Two SuperFerry articles today.

    First, in today's Los Angeles Times there was a somewhat interesting article on the SuperFerry. Nothing in there that we haven't seen in countless other articles, but the paragraph that caught my eye was:

    "We anticipate that the ferry will be costly, slow, bumpy and not much use to our customers," said David A. Banmiller, president and chief executive of Aloha Airlines. Flights between Honolulu and Maui or Kauai take less than 30 minutes, excluding airport and security line waiting time."

    That, of course, is exactly what you'd expect the President/CEO of Aloha Airlines to say. But he says his airline takes 30 minutes while the SuperFerry would take three hours. Guess he forgot to add in the part about his airline (and all others) telling passengers to arrive at the airports two to three hours ahead of time. Then add in another half-hour wait for baggage at the arrival points, and it's about identical with the time for SuperFerry, including any SF pre-departure time.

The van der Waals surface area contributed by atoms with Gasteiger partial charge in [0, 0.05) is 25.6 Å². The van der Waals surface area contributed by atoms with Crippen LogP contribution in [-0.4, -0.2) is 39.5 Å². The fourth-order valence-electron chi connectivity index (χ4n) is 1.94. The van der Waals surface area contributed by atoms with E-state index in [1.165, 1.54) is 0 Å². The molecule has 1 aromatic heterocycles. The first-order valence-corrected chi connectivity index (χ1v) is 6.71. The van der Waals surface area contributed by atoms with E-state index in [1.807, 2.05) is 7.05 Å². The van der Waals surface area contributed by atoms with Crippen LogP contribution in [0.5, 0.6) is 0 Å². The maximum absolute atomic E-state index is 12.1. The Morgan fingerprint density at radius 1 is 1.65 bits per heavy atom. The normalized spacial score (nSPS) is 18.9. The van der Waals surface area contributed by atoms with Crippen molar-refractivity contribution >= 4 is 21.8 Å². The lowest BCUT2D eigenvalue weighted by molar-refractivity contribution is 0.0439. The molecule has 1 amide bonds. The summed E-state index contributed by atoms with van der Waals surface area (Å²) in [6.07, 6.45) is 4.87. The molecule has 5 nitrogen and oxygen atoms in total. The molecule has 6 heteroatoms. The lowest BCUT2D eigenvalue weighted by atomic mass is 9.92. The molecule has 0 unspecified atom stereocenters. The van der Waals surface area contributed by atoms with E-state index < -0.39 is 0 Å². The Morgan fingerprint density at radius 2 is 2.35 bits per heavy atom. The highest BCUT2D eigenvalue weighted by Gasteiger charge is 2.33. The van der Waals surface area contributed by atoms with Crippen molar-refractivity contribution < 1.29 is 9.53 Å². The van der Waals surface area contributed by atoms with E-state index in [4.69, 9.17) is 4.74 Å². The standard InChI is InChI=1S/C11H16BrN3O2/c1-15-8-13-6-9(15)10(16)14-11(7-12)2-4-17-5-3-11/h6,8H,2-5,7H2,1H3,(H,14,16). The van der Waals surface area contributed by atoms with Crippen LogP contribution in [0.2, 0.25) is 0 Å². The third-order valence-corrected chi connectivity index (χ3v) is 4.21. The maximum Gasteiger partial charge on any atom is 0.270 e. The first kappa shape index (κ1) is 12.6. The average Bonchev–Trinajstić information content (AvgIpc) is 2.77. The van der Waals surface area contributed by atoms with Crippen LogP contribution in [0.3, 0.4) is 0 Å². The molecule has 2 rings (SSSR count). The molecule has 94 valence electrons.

He also says it will be "bumpy". Yeah, like airplanes never have bumpy rides. [/sarcasm] And a bumpy plane ride is typically a helluva lot scarier than a boat ride.
    Then the audacity of him to say the SuperFerry would be "not much use to our customers"! Sheesh.
    Methinks he doth protest too much. And too lamely.

    And I liked these comments in Ray Pendleton's "Waterways" column about the SuperFerry in today's Star-Bulletin:

    "And, there would be at least one major plus. For about three hours aboard this 350-foot vessel, travelers would be able to enjoy the magnificent seascapes of Hawaii that cruise ship passengers pay thousands of dollars to see."

    A good point, though relatively insignificant compared to other benefits, such as this major one: